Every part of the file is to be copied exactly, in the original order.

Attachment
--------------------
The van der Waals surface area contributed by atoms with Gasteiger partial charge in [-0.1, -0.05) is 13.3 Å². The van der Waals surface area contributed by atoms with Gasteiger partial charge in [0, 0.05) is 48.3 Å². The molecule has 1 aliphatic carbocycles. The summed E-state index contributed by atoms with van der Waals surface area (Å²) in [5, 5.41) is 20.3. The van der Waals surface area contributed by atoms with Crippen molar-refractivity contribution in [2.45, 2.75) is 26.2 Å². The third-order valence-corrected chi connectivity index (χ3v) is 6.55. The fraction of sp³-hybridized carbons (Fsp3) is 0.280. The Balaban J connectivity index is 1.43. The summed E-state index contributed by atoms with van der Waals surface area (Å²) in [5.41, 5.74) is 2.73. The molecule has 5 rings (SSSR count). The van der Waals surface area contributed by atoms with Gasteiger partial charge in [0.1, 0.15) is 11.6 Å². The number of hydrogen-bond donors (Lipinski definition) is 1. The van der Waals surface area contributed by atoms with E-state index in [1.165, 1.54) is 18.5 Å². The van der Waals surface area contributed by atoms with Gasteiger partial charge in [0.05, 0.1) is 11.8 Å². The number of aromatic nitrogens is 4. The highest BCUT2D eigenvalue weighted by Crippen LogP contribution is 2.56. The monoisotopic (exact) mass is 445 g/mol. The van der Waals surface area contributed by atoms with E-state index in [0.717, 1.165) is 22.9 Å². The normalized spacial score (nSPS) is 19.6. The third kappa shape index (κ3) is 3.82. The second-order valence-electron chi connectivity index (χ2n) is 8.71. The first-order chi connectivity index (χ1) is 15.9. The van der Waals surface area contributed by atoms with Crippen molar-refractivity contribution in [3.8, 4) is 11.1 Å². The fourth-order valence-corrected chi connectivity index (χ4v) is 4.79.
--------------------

The van der Waals surface area contributed by atoms with Gasteiger partial charge in [-0.1, -0.05) is 13.3 Å². The van der Waals surface area contributed by atoms with Gasteiger partial charge in [0, 0.05) is 48.3 Å². The molecule has 1 aliphatic carbocycles. The summed E-state index contributed by atoms with van der Waals surface area (Å²) in [5, 5.41) is 20.3. The van der Waals surface area contributed by atoms with Crippen molar-refractivity contribution in [2.45, 2.75) is 26.2 Å². The third-order valence-corrected chi connectivity index (χ3v) is 6.55. The fraction of sp³-hybridized carbons (Fsp3) is 0.280. The Balaban J connectivity index is 1.43. The summed E-state index contributed by atoms with van der Waals surface area (Å²) in [5.41, 5.74) is 2.73. The molecule has 5 rings (SSSR count). The van der Waals surface area contributed by atoms with Gasteiger partial charge in [0.1, 0.15) is 11.6 Å². The number of hydrogen-bond donors (Lipinski definition) is 1. The van der Waals surface area contributed by atoms with E-state index in [1.165, 1.54) is 18.5 Å². The van der Waals surface area contributed by atoms with Gasteiger partial charge in [0.05, 0.1) is 11.8 Å². The number of aromatic nitrogens is 4. The highest BCUT2D eigenvalue weighted by Crippen LogP contribution is 2.56. The monoisotopic (exact) mass is 445 g/mol. The van der Waals surface area contributed by atoms with E-state index in [0.717, 1.165) is 22.9 Å². The normalized spacial score (nSPS) is 19.6. The third kappa shape index (κ3) is 3.82. The second-order valence-electron chi connectivity index (χ2n) is 8.71. The first-order chi connectivity index (χ1) is 15.9. The van der Waals surface area contributed by atoms with Crippen molar-refractivity contribution in [3.8, 4) is 11.1 Å². The fourth-order valence-corrected chi connectivity index (χ4v) is 4.79.